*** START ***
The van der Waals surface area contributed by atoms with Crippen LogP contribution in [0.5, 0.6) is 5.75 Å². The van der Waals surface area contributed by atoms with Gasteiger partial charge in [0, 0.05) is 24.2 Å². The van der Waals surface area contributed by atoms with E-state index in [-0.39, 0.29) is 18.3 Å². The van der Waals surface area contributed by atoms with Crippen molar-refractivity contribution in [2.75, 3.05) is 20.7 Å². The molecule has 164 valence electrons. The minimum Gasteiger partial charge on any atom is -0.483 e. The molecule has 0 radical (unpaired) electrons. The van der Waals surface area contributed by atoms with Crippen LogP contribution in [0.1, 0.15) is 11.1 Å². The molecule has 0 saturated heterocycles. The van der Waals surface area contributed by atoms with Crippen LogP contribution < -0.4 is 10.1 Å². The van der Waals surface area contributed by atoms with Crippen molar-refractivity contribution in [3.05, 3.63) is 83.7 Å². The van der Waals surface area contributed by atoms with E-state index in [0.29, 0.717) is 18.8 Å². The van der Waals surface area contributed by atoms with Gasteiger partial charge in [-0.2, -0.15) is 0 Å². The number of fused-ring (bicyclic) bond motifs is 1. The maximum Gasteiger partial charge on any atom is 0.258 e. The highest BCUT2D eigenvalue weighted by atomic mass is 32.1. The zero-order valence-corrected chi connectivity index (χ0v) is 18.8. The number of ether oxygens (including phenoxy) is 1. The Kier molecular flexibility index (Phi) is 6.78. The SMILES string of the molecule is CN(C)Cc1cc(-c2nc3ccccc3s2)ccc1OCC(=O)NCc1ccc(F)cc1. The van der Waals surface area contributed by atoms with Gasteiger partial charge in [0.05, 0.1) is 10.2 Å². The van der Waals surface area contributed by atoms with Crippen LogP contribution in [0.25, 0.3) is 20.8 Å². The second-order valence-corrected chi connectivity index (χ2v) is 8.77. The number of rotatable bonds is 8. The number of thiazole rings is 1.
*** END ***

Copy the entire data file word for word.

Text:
The van der Waals surface area contributed by atoms with Crippen LogP contribution in [0.5, 0.6) is 5.75 Å². The van der Waals surface area contributed by atoms with Gasteiger partial charge in [0, 0.05) is 24.2 Å². The van der Waals surface area contributed by atoms with E-state index in [-0.39, 0.29) is 18.3 Å². The van der Waals surface area contributed by atoms with Crippen molar-refractivity contribution in [2.75, 3.05) is 20.7 Å². The molecule has 164 valence electrons. The minimum Gasteiger partial charge on any atom is -0.483 e. The molecule has 0 radical (unpaired) electrons. The van der Waals surface area contributed by atoms with Crippen LogP contribution in [0.1, 0.15) is 11.1 Å². The molecule has 0 saturated heterocycles. The van der Waals surface area contributed by atoms with Crippen LogP contribution < -0.4 is 10.1 Å². The van der Waals surface area contributed by atoms with Crippen molar-refractivity contribution in [3.05, 3.63) is 83.7 Å². The van der Waals surface area contributed by atoms with E-state index in [0.29, 0.717) is 18.8 Å². The van der Waals surface area contributed by atoms with Gasteiger partial charge in [-0.2, -0.15) is 0 Å². The number of fused-ring (bicyclic) bond motifs is 1. The maximum Gasteiger partial charge on any atom is 0.258 e. The highest BCUT2D eigenvalue weighted by atomic mass is 32.1. The zero-order valence-corrected chi connectivity index (χ0v) is 18.8. The number of ether oxygens (including phenoxy) is 1. The Kier molecular flexibility index (Phi) is 6.78. The SMILES string of the molecule is CN(C)Cc1cc(-c2nc3ccccc3s2)ccc1OCC(=O)NCc1ccc(F)cc1. The van der Waals surface area contributed by atoms with Gasteiger partial charge in [0.05, 0.1) is 10.2 Å². The van der Waals surface area contributed by atoms with Crippen LogP contribution in [0.25, 0.3) is 20.8 Å². The second-order valence-corrected chi connectivity index (χ2v) is 8.77. The number of rotatable bonds is 8. The number of thiazole rings is 1.